Join a Credit Union
This OTYCD article originally appeared in February 2018.
Join a credit union and leave traditional for-profit banks behind.
Are you sick of banks? We at OTYCD don’t blame you, and we’d like to suggest an alternative: a credit union.
A credit union is a non-profit member-owned cooperative. It exists to help people manage their money instead of making a profit off of them.
Fees tend to be lower and customer service far better than at traditional banks. Credit unions generally offer free checking accounts and do not charge you if your balance falls below a specified amount.
Credit unions are often more community-oriented as well, and concerned with helping, supporting, and building the local community in a wide variety of ways–offering small business loans, providing financial education, sponsoring local events, and even offering scholarships.
There are drawbacks to credit unions. They generally offer fewer financial products than banks do. Their ATM networks aren’t as broad as those of traditional banks, which means you might pay fees to use machines that don’t belong to the credit union (but ask about this–many credit unions reimburse a certain number of withdrawals per month). Credit unions aren’t as abundant as banks, and you might have trouble finding one near you that you can join.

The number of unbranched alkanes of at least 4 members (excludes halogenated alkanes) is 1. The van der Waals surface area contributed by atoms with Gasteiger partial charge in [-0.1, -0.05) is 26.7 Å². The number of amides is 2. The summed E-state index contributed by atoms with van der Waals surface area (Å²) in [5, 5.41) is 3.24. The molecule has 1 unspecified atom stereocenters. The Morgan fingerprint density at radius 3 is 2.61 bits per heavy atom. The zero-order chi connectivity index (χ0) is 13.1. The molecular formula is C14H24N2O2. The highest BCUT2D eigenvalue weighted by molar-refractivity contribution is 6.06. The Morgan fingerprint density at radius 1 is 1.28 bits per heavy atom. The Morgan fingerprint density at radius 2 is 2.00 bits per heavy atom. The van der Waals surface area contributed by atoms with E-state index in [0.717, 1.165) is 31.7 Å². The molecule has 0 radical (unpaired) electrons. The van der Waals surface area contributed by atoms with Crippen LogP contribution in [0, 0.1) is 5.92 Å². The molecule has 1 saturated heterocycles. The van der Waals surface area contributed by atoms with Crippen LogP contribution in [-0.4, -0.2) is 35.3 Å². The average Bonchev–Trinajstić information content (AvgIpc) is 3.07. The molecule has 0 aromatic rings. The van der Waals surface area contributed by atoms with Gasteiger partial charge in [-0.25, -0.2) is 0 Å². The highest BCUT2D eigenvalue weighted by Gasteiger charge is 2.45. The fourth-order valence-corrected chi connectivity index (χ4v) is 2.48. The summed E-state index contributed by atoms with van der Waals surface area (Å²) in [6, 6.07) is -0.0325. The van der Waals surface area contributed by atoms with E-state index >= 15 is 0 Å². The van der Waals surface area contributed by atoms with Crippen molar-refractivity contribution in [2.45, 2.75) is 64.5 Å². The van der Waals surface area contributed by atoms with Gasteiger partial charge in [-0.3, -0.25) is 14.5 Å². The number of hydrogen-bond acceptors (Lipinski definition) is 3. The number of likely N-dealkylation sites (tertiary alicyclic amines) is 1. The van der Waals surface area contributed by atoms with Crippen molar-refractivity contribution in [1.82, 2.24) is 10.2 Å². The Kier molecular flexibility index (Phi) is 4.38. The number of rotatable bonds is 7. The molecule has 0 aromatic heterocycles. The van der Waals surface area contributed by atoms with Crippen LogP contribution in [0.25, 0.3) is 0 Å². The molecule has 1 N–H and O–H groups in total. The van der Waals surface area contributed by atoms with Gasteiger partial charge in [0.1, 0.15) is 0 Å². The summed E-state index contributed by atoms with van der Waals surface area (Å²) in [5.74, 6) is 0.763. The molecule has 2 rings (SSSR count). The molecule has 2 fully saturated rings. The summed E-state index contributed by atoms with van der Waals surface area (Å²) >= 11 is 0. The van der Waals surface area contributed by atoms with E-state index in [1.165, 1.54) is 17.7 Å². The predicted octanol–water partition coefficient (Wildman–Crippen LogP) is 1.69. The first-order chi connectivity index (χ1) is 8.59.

Regardless, it’s an option worth exploring, especially if you’re fed up with the banking system and fed up with being treated like a cash cow.
Read these articles about credit unions and their pros and cons:
See MyCreditUnion.gov’s explanation of credit unions:
See Wikipedia’s list of credit unions in the United States and find one near you:
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